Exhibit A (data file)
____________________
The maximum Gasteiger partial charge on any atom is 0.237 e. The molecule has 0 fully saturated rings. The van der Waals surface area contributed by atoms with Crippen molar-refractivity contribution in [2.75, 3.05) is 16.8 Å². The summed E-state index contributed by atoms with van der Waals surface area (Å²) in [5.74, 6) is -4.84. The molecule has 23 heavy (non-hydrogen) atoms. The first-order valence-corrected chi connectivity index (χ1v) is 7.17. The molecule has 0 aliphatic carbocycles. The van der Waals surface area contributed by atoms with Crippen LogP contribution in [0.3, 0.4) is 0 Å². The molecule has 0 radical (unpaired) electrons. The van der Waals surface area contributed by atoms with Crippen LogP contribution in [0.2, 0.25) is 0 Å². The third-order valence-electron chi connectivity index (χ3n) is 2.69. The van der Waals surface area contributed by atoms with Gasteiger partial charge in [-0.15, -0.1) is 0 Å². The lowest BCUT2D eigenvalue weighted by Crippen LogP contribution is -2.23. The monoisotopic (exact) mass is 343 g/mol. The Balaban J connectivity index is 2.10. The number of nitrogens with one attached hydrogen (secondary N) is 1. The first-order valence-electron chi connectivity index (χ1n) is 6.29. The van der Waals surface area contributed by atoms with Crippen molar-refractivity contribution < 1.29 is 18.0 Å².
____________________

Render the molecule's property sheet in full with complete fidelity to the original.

The maximum Gasteiger partial charge on any atom is 0.237 e. The molecule has 0 fully saturated rings. The van der Waals surface area contributed by atoms with Crippen molar-refractivity contribution in [2.75, 3.05) is 16.8 Å². The summed E-state index contributed by atoms with van der Waals surface area (Å²) in [5.74, 6) is -4.84. The molecule has 23 heavy (non-hydrogen) atoms. The first-order valence-corrected chi connectivity index (χ1v) is 7.17. The molecule has 0 aliphatic carbocycles. The van der Waals surface area contributed by atoms with Crippen LogP contribution in [0.3, 0.4) is 0 Å². The molecule has 0 radical (unpaired) electrons. The van der Waals surface area contributed by atoms with Crippen LogP contribution in [0.2, 0.25) is 0 Å². The third-order valence-electron chi connectivity index (χ3n) is 2.69. The van der Waals surface area contributed by atoms with Gasteiger partial charge in [-0.15, -0.1) is 0 Å². The lowest BCUT2D eigenvalue weighted by Crippen LogP contribution is -2.23. The monoisotopic (exact) mass is 343 g/mol. The Balaban J connectivity index is 2.10. The number of nitrogens with one attached hydrogen (secondary N) is 1. The first-order valence-electron chi connectivity index (χ1n) is 6.29. The van der Waals surface area contributed by atoms with Crippen molar-refractivity contribution < 1.29 is 18.0 Å².